ExxonMobil (USA)

While ExxonMobil did not delve into its own digital journey, Bradley Houk, Senior Engineering Advisor & Open Process Automation Project Manager, did provide details on the Open Process Automation (OPA) initiative spearheaded by the American energy giant. His update on progress towards the new-concept process control system centered around standards-based, open, secure, interoperable architecture revealed that the Proof of Concept is complete, the Prototype is in development, and the Test Bed is initiated with Yokogawa as the systems integrator working with multiple technology suppliers. The plan is that the Test Bed be ready for Collaboration Partner engagement in 2020 and the test results to form  the basis for Field Trials from 2021. The current industry Collaboration Partners are Aramco, BASF, ConocoPhilips, Dow, ExxonMobil, Georgia Pacific, and Linde. Mr Houk said he is keen to attract more end users in Asia to join as OPA Members. 

HPCL-Mittal Energy (India)

Arun Kumar, General  Manager, Asset Integrity & Engineering, focused in his presentation on the value of developing turbomachinery maintenance excellence in the plant, emphasizing that turbomachinery is business-critical equipment and with normally no standby, the only opportunity for maintenance and servicing is a planned turnaround, which in refineries is scheduled at 4-5 years of operation. This puts the onus on early detection of faults  so that remedial action can be planned and executed. Citing several Industrial IoT implementations at the company, he said that turbomachinery reliability improves with digitalization and a recommended approach is to quickly identify three or four focus areas for IIoT solutions and after success, supplement with AI based analytics.     

Statistical skills and analytical thinking should be part of plant engineers' future skillset, said MOL's Tibor Komróczki. 


MOL Group (Hungary)

Tibor Komróczki, Head of Process Information & Automation, Downstream, emphasized the importance of embracing Industry 4.0 in order to create the sustainable refinery of tomorrow. However, challenges can be expected, including aspects such as internal organizational barriers, lack of familiarity with new technologies, and insufficient instrumentation to provide the necessary plant data. MOL’s focus is on deploying Advanced Efficiency Applications, Advanced Safety & Reliability Applications, and Refinery Information Systems. On the people side, the future skillset for plant engineers should include statistical skills and analytical thinking, in order to understand complex data and communicate information to plant operators.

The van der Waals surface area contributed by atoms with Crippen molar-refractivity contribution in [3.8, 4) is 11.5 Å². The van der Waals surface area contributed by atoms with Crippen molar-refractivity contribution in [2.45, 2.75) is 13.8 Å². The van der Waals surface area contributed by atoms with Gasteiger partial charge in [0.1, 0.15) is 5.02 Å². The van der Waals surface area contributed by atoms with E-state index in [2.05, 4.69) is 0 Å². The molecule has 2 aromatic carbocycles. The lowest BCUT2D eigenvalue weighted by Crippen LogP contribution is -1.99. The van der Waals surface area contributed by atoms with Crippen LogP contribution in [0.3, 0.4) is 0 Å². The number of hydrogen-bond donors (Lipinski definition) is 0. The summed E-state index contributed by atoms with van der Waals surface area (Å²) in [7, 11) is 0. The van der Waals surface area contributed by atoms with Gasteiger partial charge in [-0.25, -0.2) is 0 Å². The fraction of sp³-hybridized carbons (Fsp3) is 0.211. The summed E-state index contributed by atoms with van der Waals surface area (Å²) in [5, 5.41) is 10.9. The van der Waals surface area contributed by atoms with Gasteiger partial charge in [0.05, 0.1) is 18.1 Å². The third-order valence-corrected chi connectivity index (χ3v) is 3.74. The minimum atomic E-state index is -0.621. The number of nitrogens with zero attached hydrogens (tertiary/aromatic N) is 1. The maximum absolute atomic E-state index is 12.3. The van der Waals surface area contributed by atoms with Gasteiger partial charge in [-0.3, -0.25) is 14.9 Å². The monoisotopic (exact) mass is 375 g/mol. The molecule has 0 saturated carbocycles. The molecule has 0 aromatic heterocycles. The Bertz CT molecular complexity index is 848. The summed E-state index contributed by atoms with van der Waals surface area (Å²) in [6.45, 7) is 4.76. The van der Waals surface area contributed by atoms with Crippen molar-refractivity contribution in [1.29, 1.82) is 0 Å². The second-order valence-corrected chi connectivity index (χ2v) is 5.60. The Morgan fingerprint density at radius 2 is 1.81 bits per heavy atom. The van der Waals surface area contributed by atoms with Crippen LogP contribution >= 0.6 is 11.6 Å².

Petronas (Malaysia)

Chan Tuck Leong, Head – Digital Accelerator, Downstream, discussed the Malaysian national oil company’s digital transformation journey, which is about a “new way of thinking and working” and structured around the three-Ps: identify Pain Points; initiate Pilots; and scale through the organization via Programs. The objectives are: Safety (of workers and eqpt); Efficiency (the highest possible); Reliability (through prediction); and Productivity (maximise). The current digital transformation progress at Petronas:15 pilots, 6 Programs, cost savings, and improvements in safety.

Reliance Industries (India)